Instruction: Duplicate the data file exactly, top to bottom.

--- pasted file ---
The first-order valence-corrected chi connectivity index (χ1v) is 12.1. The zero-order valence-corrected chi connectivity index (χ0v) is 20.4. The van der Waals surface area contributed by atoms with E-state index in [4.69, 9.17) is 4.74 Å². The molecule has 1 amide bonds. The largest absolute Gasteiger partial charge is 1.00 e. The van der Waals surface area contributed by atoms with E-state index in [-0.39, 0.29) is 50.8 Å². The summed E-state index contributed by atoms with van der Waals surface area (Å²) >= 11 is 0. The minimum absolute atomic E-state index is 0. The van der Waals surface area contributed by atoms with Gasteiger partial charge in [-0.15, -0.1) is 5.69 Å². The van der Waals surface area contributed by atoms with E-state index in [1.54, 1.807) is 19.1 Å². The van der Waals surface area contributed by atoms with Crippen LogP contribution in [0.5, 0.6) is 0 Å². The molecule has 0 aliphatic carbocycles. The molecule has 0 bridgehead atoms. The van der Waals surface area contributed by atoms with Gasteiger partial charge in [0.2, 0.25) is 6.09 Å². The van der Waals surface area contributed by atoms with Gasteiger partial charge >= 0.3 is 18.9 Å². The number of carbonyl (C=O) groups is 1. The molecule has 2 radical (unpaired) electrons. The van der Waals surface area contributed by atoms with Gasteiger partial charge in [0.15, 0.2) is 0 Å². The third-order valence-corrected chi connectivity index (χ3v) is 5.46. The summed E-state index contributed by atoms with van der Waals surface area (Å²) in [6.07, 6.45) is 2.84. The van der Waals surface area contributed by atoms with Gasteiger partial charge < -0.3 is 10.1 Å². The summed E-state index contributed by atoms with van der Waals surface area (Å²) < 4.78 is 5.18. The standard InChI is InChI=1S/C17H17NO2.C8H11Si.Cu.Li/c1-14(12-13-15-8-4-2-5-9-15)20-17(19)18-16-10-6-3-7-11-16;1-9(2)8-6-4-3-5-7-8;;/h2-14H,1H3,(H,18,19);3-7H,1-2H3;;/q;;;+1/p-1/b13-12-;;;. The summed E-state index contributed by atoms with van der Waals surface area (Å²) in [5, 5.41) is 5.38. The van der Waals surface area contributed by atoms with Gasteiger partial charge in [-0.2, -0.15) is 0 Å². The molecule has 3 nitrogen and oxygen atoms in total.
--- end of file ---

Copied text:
The first-order valence-corrected chi connectivity index (χ1v) is 12.1. The zero-order valence-corrected chi connectivity index (χ0v) is 20.4. The van der Waals surface area contributed by atoms with E-state index in [4.69, 9.17) is 4.74 Å². The molecule has 1 amide bonds. The largest absolute Gasteiger partial charge is 1.00 e. The van der Waals surface area contributed by atoms with E-state index in [-0.39, 0.29) is 50.8 Å². The summed E-state index contributed by atoms with van der Waals surface area (Å²) >= 11 is 0. The minimum absolute atomic E-state index is 0. The van der Waals surface area contributed by atoms with Gasteiger partial charge in [-0.15, -0.1) is 5.69 Å². The van der Waals surface area contributed by atoms with E-state index in [1.54, 1.807) is 19.1 Å². The van der Waals surface area contributed by atoms with Crippen LogP contribution in [0.5, 0.6) is 0 Å². The molecule has 0 aliphatic carbocycles. The molecule has 0 bridgehead atoms. The van der Waals surface area contributed by atoms with Gasteiger partial charge in [0.2, 0.25) is 6.09 Å². The van der Waals surface area contributed by atoms with Gasteiger partial charge >= 0.3 is 18.9 Å². The number of carbonyl (C=O) groups is 1. The molecule has 2 radical (unpaired) electrons. The van der Waals surface area contributed by atoms with Gasteiger partial charge in [0.15, 0.2) is 0 Å². The third-order valence-corrected chi connectivity index (χ3v) is 5.46. The summed E-state index contributed by atoms with van der Waals surface area (Å²) in [6.07, 6.45) is 2.84. The van der Waals surface area contributed by atoms with Gasteiger partial charge < -0.3 is 10.1 Å². The summed E-state index contributed by atoms with van der Waals surface area (Å²) < 4.78 is 5.18. The standard InChI is InChI=1S/C17H17NO2.C8H11Si.Cu.Li/c1-14(12-13-15-8-4-2-5-9-15)20-17(19)18-16-10-6-3-7-11-16;1-9(2)8-6-4-3-5-7-8;;/h2-14H,1H3,(H,18,19);3-7H,1-2H3;;/q;;;+1/p-1/b13-12-;;;. The summed E-state index contributed by atoms with van der Waals surface area (Å²) in [5, 5.41) is 5.38. The van der Waals surface area contributed by atoms with Gasteiger partial charge in [-0.2, -0.15) is 0 Å². The molecule has 3 nitrogen and oxygen atoms in total.